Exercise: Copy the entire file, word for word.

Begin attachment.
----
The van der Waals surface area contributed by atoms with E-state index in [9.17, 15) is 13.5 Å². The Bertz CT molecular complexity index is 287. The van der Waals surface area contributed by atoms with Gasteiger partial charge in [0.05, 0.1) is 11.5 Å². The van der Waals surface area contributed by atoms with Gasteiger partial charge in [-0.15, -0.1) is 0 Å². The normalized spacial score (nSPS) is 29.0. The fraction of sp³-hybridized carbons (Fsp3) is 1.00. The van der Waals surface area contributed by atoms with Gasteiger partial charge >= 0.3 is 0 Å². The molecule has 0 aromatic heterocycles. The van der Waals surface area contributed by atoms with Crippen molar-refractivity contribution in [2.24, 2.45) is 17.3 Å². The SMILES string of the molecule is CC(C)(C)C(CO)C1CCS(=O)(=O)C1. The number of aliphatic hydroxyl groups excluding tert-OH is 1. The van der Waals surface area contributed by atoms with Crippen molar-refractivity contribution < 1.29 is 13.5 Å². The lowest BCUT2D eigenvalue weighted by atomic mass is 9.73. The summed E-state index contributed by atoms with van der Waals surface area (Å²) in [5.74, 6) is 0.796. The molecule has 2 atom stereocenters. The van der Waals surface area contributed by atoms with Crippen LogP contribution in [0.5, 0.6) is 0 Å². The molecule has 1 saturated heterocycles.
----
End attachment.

The van der Waals surface area contributed by atoms with E-state index in [9.17, 15) is 13.5 Å². The Bertz CT molecular complexity index is 287. The van der Waals surface area contributed by atoms with Gasteiger partial charge in [0.05, 0.1) is 11.5 Å². The van der Waals surface area contributed by atoms with Gasteiger partial charge in [-0.15, -0.1) is 0 Å². The normalized spacial score (nSPS) is 29.0. The fraction of sp³-hybridized carbons (Fsp3) is 1.00. The van der Waals surface area contributed by atoms with Gasteiger partial charge >= 0.3 is 0 Å². The molecule has 0 aromatic heterocycles. The van der Waals surface area contributed by atoms with Crippen molar-refractivity contribution in [2.24, 2.45) is 17.3 Å². The SMILES string of the molecule is CC(C)(C)C(CO)C1CCS(=O)(=O)C1. The number of aliphatic hydroxyl groups excluding tert-OH is 1. The van der Waals surface area contributed by atoms with Crippen molar-refractivity contribution < 1.29 is 13.5 Å². The lowest BCUT2D eigenvalue weighted by atomic mass is 9.73. The summed E-state index contributed by atoms with van der Waals surface area (Å²) in [5.74, 6) is 0.796. The molecule has 2 atom stereocenters. The van der Waals surface area contributed by atoms with Crippen LogP contribution in [0.5, 0.6) is 0 Å². The molecule has 1 saturated heterocycles.